People are so beautiful and unique. God made no mistakes. I saw things I never noticed or really saw before: laugh lines, cute freckles, a hundred different shades of brown eyes, smiles that light up a room, crooked teeth that add character, and wisps of hair some grey, some not.

      People reveal themselves.

      Boy, oh boy, do they. I should just carry wine and popcorn around with me and never talk again, because it’s so fascinating what and how people reveal who they are.

      Joy and excitement is contagious.

      I just love seeing how people light up when they talked about things they’re excited about. When someone is happy and excited, it’s hard not to be happy and excited for him or her.

      I can remember vividly a quiet, kind of shy “low talker”.  You know the type. Kind of annoying because they talk so low that you are forced to lean in and really concentrate. And you’re stuck next to them for what feels like a 12 course meal and you can only look on in envy at the other side of the table that looks like some scene out of a hipster, nightlife liquor commercial. Anywhoo… I digress. I remember it vividly because he became sooo animated and energized talking about his hometown soccer team that I became excited for him and the team. Now I sometimes check the internet for their game scores just to see how they are doing. 

      Joy and purpose is a combination of all that makes you, YOU.

      It’s not about a new job or acquiring a skill, moving to a new city or a new (or better) lover (all are important!). It’s YOU and what you’re going to do with all the many gifts, talents and skills you already have. It’s how you wake up each day and choose to show up in the world—who you greet, smile at, listen to, or offer assistance to. It’s within you. 

A wise and kind friend once said to me during the beginning of my joy journey, “You have ALL the TOOLS you need.”   I truly believe that YOU too have all the tools to be your best, happiest, joyful self.  And it starts by being a better listener to yourself and to those you interact with each day. EVERYONE you interact with not just family, friends and co-workers.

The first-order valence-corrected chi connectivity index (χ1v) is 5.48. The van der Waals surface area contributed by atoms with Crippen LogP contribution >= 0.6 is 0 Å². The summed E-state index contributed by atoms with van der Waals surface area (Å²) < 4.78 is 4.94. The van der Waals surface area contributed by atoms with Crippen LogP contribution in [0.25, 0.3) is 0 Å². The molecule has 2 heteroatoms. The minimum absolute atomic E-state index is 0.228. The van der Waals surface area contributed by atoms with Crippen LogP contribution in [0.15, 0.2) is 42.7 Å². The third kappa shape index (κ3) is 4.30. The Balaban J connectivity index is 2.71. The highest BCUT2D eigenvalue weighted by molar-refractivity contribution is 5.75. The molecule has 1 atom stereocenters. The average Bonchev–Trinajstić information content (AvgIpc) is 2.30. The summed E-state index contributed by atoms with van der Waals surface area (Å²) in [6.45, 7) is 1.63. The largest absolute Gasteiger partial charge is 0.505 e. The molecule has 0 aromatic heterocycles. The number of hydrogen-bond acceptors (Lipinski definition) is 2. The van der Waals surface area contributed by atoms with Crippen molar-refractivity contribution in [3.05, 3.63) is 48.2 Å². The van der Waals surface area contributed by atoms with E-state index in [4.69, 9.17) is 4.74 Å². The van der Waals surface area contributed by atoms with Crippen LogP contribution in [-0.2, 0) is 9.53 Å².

I won’t pretend to be some well balanced, meditating, yoga, kale, green smoothie person who returns every call and email promptly, has a green thumb and black belt in flower arranging, knows 3 languages and bakes pies and casseroles on the weekend. I’m flawed, damaged, and just trying to be my best self too. Some days I look in the mirror, get on the scale or review my barely completed “To Do” list and I don’t like what I see or like myself very much, but everyday I find myself smiling and laughing at dumb shit, funny shit, and more times than not my own shit.

So I’ll end this week by encouraging you to let people in and let them see your joy (or search for joy)...It will serve you and the rest of us well.

Your homework this week (if I may be so bold as to assign you some) -- SHUT UP and really listen to someone a) young, b) old, c) a new or casual acquaintance (i.e. taxi driver, cashier, guy at the gas station), and d) from a different political party.  Use two simple questions – How are you? What’s new in your world?